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2006Research Conference | June 15–16

This conference highlighted the work of invited speakers, independent researchers who have received grant funds from the Institute of Education Sciences, and trainees supported through predoctoral training grants and postdoctoral fellowships. The presentations are those of the authors and do not necessarily represent the views of the U.S. Department of Education or the Institute of Education Sciences.
Hyatt Regency Washington on Capitol Hill
400 New Jersey Avenue, N.W.
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The Reading Trajectory of Children with Language Impairment from Preschool to Fifth Grade: A Prospective Study of the Forecast for School

Lori E. Skibbe, University of Virginia
Kevin J. Grimm, University of Virginia
Tina L. Stanton-Chapman, University of Virginia
Laura M. Justice, University of Virginia
Khara L. Pence, University of Virginia
Ryan P. Bowles, University of Virginia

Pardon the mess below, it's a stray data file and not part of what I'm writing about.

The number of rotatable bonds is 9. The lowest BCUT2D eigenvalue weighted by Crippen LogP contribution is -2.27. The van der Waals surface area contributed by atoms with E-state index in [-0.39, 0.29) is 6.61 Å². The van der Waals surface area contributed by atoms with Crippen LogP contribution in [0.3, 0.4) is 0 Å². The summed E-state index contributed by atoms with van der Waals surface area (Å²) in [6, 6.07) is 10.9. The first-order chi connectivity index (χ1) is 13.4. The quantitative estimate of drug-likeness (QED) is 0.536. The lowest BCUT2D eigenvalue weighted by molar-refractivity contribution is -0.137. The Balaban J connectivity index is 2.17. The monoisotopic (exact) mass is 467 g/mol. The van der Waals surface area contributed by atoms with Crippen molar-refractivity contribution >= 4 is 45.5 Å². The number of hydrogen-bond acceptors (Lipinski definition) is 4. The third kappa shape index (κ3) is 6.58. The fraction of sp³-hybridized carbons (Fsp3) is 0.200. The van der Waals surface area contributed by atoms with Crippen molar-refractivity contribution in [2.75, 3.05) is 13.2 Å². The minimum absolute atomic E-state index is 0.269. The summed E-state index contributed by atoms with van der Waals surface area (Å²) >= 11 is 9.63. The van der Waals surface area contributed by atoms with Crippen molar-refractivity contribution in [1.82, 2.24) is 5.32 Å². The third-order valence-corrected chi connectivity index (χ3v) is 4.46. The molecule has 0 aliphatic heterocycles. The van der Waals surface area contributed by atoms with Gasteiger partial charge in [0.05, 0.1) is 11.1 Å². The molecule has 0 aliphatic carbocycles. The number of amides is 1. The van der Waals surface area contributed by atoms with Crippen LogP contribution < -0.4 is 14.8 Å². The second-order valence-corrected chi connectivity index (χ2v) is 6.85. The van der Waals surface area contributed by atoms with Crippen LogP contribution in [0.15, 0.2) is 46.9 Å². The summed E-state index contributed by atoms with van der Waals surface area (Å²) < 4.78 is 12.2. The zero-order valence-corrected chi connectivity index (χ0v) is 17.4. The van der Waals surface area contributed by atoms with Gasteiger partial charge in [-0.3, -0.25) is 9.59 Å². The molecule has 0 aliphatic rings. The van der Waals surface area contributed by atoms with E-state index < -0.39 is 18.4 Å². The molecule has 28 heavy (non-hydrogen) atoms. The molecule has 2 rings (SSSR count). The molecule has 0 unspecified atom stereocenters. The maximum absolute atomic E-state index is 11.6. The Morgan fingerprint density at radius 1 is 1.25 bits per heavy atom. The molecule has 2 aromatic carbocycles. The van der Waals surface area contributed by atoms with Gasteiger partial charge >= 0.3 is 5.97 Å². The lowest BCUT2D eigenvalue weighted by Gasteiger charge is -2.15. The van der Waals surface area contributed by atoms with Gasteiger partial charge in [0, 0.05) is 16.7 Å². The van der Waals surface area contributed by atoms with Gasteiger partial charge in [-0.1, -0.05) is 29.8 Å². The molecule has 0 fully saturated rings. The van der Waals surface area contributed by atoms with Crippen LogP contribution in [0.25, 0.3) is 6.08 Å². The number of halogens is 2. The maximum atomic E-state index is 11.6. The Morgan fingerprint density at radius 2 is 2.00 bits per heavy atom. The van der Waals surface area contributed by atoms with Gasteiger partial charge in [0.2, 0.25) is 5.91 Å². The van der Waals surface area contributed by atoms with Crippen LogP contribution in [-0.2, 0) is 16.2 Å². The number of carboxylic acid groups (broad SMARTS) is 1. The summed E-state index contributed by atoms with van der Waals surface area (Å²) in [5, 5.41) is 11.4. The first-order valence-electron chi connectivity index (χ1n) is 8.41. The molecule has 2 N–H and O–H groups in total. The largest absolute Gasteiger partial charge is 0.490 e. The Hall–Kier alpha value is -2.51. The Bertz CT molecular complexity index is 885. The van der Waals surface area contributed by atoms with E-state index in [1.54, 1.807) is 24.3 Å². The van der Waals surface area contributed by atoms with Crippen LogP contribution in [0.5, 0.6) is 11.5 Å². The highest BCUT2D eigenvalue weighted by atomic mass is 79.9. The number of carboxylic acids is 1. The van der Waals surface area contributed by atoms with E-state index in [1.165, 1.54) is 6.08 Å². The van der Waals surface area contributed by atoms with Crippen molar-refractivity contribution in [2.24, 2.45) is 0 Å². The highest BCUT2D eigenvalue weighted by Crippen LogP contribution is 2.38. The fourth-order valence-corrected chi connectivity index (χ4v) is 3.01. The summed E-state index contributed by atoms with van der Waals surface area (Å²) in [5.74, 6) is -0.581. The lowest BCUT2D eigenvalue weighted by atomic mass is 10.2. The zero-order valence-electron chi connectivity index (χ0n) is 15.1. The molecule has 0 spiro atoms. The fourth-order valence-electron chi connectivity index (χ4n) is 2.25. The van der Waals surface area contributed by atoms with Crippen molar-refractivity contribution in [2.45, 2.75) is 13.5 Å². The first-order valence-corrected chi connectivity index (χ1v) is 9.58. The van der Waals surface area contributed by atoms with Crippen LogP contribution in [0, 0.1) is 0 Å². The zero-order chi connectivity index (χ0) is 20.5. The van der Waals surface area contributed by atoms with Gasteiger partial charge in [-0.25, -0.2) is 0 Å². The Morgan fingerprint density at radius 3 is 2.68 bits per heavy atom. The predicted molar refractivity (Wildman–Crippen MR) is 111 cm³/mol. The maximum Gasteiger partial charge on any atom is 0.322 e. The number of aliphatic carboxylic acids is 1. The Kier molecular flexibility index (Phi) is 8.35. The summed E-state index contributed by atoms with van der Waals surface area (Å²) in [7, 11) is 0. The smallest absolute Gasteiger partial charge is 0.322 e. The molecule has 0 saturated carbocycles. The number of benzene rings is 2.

Abstract: Studies provide quantitative evidence concerning the reading-achievement risks for children with a history of specific language impairment (SLI), although the relation between SLI and reading disability is not yet completely understood. The reading trajectories of children with SLI were compared to those of typically developing children (TD), using data from the National Institute of Child Health and Human Development Study of Early Child Care. A total of 798 children were classified according to whether or not they exhibited SLI at 54 months (n = 145 SLI, n = 653 TD). A latent basis growth curve model was used to model children's reading achievement, as measured by three subtests of the Woodcock-Johnson, at four points in time from preschool through fifth grade. The shape of the growth curve was similar for both groups of children: all children gained around 59% of their reading skills between preschool and first grade, around 30% between first and third grade, and the remaining 11% between third and fifth grade. However, children with SLI showed reading skills that were, on average, 1 standard deviation behind TD children during preschool. Over the six year study, children with SLI demonstrated faster growth in reading ability than TD children, closing about 25% of the initial gap in achievement. Despite a greater amount of growth over time, children with SLI had reading skills significantly lower than TD children in fifth grade. These findings contribute to the basic understanding of the integrative linkages between developmental language disorders and later reading difficulties.